Thursday, September 10, 2009

Orville Hicks

The mountains have always been mysterious...the Appalachian people have a culture and a language all their own, the hills are protected by the ghosts of Native American Indians, and now, newcomers (self included) have claimed this territory as their own and are changing the face of the land. Golf courses are nestled beside Christmas tree farms, and outlet and boutique shops have crowded out apple barns and general stores. Range Rovers travel down winding roads, blasting past rusty trucks loaded with fresh mountain produce. Tucked into a small patch of land off 321 between Boone and Blowing Rock, however, true Appalachia is preserved. Welcome to the dump.

The trash dump operates on mountain time, is run by mountain people, and is the best entertainment in town. Normally a trip should take only long enough to toss a bag over the edge of the dumpster, but it could last the entire morning, depending on who is in charge for the day.

You were in luck if it was Orville Hicks. Orville grew up in 'these here parts", and knew every nook and cranny of every hill, every wrinkle and toothless smile of every mountaineer. He was true Appalachia, from his talk to his walk. Shuffling along in his over-hauls, a scruffy snuff-stained beard, engineer's cap perched at a jaunty angle, Orville was one of the last surviving artists of the "Jack Tale" genre. These were Appalchian folk tales, hill-country fables. Think Aesop with a twang.

Orville ruled the dump. His throne was an old board that rested on two concrete blocks, with a hand lettered sign posted above that read "Liar's Bench." Beside it sat a cardboard box labeled "Toss old shoes in here". Orville collected gently used items for the local Appalachian familes and was always trolling the trash for treasures that could be recycled. On a slow day, Orville would sit on that bench and spin yarns for anyone willing to listen; and if you were smart, you would be willing to listen. My children used to beg to go to the dump, in the hopes that Orville would be on duty. If a carload of children pulled in, Orville would amble up to the window and  grinning ask, "Wanna hear a tale?" The answer was always Yes! and they would hop out of the car and settle at his feet. He would spin tales in his mountain drawl about growing up in the hills near Sugar Mountain, where he and his siblings would bunch galax for extra money. Florists would pay a quarter a bunch for the heart-shaped glossy green leaves that grew on the moist mountain trails. Orville's mother would reward the children with Jack Tales if they had finished their chores. Who needed television when you could hear about donkey eggs and good ole mountain dew while resting at the foot of  dear old mother? He talked of a simple folk with complex values, hard-working and honest people, until they had a little too much of that mountain dew, dew, dew. His flat, long vowels reached far back into the woods; you could smell the musty mountain dirt and see the fog settling in the valley as Orville leaned back on his bench and pulled us into his world.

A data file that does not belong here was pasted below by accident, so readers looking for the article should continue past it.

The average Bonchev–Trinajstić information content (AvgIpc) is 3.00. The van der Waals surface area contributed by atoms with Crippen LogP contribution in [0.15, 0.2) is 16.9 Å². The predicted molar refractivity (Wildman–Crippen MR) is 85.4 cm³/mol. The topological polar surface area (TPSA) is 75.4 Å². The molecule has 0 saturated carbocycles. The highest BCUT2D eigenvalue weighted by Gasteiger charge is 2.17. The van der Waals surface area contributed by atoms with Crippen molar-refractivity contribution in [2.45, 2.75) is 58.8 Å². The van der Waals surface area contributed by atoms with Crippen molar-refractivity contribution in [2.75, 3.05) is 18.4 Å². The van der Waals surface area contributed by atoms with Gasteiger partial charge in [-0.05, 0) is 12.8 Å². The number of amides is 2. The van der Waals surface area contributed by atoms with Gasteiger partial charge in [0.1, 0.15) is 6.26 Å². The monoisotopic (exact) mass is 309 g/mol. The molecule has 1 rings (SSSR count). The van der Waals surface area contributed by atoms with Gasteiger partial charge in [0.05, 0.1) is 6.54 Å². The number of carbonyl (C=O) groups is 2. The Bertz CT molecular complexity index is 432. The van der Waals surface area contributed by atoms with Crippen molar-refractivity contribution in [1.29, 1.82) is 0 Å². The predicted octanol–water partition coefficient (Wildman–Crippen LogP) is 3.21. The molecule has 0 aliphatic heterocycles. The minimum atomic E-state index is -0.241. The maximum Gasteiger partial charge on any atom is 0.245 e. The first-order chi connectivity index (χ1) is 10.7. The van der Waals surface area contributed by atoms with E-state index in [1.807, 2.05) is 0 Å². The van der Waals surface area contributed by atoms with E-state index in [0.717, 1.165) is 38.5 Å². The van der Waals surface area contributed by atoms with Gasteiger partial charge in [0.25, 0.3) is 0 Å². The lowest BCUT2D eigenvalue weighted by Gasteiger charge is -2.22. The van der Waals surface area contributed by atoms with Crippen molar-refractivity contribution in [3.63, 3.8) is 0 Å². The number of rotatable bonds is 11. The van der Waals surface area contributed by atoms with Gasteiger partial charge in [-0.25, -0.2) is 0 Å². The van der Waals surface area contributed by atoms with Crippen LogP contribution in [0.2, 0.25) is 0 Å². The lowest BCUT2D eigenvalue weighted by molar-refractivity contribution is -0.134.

Orville has retired from the dump now. He is the author of several books, has recorded DVD's, and is on the lecture circuit with his Jack Tales. He is in high demand at schools around the country and has even been invited to the hallowed halls of the Smithsonian Institute to share his folk lore. Even there, in the high-brow society of Washington, DC, you can spot Orville in his trademark overalls, plaid flannel shirt, and a big ole toothless grin lighting up that grizzly old face. Washington has it's rules of society, but Orville has values, and values trump rules any old day.

It's not the same going to the dump anymore. Now we just toss trash and leave. The young kids working there have no tales to tell; they barely even speak. But each time, we sneak a peek at the Liar's Bench, just hoping to glimpse Orville on his throne, with a grin on his face and a little ole jack tale to tell.

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